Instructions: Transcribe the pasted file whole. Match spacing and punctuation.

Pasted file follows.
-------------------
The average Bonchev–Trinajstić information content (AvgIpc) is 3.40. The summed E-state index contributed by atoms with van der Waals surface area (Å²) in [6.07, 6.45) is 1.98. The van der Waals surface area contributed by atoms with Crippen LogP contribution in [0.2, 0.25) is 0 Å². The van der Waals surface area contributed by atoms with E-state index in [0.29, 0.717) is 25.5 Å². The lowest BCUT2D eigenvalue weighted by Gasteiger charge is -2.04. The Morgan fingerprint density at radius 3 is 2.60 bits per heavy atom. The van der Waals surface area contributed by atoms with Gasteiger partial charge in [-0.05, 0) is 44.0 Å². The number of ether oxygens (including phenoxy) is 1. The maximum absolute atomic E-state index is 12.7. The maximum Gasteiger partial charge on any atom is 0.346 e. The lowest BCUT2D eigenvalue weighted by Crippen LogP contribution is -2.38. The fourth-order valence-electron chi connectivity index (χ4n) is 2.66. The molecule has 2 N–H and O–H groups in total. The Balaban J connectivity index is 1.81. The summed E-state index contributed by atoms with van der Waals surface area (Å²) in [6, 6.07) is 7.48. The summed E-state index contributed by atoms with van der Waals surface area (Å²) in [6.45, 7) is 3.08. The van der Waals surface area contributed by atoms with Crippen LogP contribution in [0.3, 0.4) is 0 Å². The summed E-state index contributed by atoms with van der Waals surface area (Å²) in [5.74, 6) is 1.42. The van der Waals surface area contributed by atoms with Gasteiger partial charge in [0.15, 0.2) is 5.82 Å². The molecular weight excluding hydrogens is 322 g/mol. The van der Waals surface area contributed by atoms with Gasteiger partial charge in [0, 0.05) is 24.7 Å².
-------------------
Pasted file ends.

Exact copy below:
The average Bonchev–Trinajstić information content (AvgIpc) is 3.40. The summed E-state index contributed by atoms with van der Waals surface area (Å²) in [6.07, 6.45) is 1.98. The van der Waals surface area contributed by atoms with Crippen LogP contribution in [0.2, 0.25) is 0 Å². The van der Waals surface area contributed by atoms with E-state index in [0.29, 0.717) is 25.5 Å². The lowest BCUT2D eigenvalue weighted by Gasteiger charge is -2.04. The Morgan fingerprint density at radius 3 is 2.60 bits per heavy atom. The van der Waals surface area contributed by atoms with Gasteiger partial charge in [-0.05, 0) is 44.0 Å². The number of ether oxygens (including phenoxy) is 1. The maximum absolute atomic E-state index is 12.7. The maximum Gasteiger partial charge on any atom is 0.346 e. The lowest BCUT2D eigenvalue weighted by Crippen LogP contribution is -2.38. The fourth-order valence-electron chi connectivity index (χ4n) is 2.66. The molecule has 2 N–H and O–H groups in total. The Balaban J connectivity index is 1.81. The summed E-state index contributed by atoms with van der Waals surface area (Å²) in [6, 6.07) is 7.48. The summed E-state index contributed by atoms with van der Waals surface area (Å²) in [6.45, 7) is 3.08. The van der Waals surface area contributed by atoms with Crippen LogP contribution in [0.3, 0.4) is 0 Å². The summed E-state index contributed by atoms with van der Waals surface area (Å²) in [5.74, 6) is 1.42. The van der Waals surface area contributed by atoms with Gasteiger partial charge in [0.15, 0.2) is 5.82 Å². The molecular weight excluding hydrogens is 322 g/mol. The van der Waals surface area contributed by atoms with Gasteiger partial charge in [0, 0.05) is 24.7 Å².